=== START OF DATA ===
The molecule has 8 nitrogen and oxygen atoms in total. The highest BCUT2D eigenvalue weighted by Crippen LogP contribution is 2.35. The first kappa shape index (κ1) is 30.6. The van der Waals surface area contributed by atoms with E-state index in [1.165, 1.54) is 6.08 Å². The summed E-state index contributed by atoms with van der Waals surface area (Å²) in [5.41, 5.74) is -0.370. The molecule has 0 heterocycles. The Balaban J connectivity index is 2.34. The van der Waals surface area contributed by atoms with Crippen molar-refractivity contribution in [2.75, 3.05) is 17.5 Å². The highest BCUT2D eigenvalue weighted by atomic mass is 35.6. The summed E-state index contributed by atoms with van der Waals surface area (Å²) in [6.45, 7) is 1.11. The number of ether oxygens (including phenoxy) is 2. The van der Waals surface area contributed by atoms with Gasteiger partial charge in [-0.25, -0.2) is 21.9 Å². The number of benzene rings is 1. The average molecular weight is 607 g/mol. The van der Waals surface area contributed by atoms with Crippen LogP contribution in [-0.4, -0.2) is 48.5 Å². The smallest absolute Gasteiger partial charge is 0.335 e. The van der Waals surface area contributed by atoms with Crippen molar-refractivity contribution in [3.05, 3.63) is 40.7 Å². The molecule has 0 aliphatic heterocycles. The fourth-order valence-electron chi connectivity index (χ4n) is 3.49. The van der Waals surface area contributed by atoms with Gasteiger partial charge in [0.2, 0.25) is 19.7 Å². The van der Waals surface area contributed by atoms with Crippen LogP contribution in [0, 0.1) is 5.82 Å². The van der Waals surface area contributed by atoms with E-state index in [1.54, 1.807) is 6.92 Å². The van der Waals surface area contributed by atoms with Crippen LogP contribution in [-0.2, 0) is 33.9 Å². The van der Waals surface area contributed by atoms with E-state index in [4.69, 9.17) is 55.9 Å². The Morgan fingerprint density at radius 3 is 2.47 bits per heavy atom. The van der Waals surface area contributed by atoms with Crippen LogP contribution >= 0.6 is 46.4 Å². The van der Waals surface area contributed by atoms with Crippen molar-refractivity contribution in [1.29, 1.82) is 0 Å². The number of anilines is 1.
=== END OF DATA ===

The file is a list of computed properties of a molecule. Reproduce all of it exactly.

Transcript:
The molecule has 8 nitrogen and oxygen atoms in total. The highest BCUT2D eigenvalue weighted by Crippen LogP contribution is 2.35. The first kappa shape index (κ1) is 30.6. The van der Waals surface area contributed by atoms with E-state index in [1.165, 1.54) is 6.08 Å². The summed E-state index contributed by atoms with van der Waals surface area (Å²) in [5.41, 5.74) is -0.370. The molecule has 0 heterocycles. The Balaban J connectivity index is 2.34. The van der Waals surface area contributed by atoms with Crippen molar-refractivity contribution in [2.75, 3.05) is 17.5 Å². The highest BCUT2D eigenvalue weighted by atomic mass is 35.6. The summed E-state index contributed by atoms with van der Waals surface area (Å²) in [6.45, 7) is 1.11. The number of ether oxygens (including phenoxy) is 2. The van der Waals surface area contributed by atoms with Gasteiger partial charge in [-0.25, -0.2) is 21.9 Å². The number of benzene rings is 1. The average molecular weight is 607 g/mol. The van der Waals surface area contributed by atoms with Crippen LogP contribution in [-0.4, -0.2) is 48.5 Å². The smallest absolute Gasteiger partial charge is 0.335 e. The van der Waals surface area contributed by atoms with Crippen molar-refractivity contribution in [3.05, 3.63) is 40.7 Å². The molecule has 0 aliphatic heterocycles. The fourth-order valence-electron chi connectivity index (χ4n) is 3.49. The van der Waals surface area contributed by atoms with Gasteiger partial charge in [0.2, 0.25) is 19.7 Å². The van der Waals surface area contributed by atoms with Crippen LogP contribution in [0, 0.1) is 5.82 Å². The van der Waals surface area contributed by atoms with E-state index in [1.54, 1.807) is 6.92 Å². The van der Waals surface area contributed by atoms with Crippen LogP contribution in [-0.2, 0) is 33.9 Å². The van der Waals surface area contributed by atoms with E-state index in [4.69, 9.17) is 55.9 Å². The Morgan fingerprint density at radius 3 is 2.47 bits per heavy atom. The van der Waals surface area contributed by atoms with Crippen LogP contribution >= 0.6 is 46.4 Å². The van der Waals surface area contributed by atoms with Crippen molar-refractivity contribution in [1.29, 1.82) is 0 Å². The number of anilines is 1.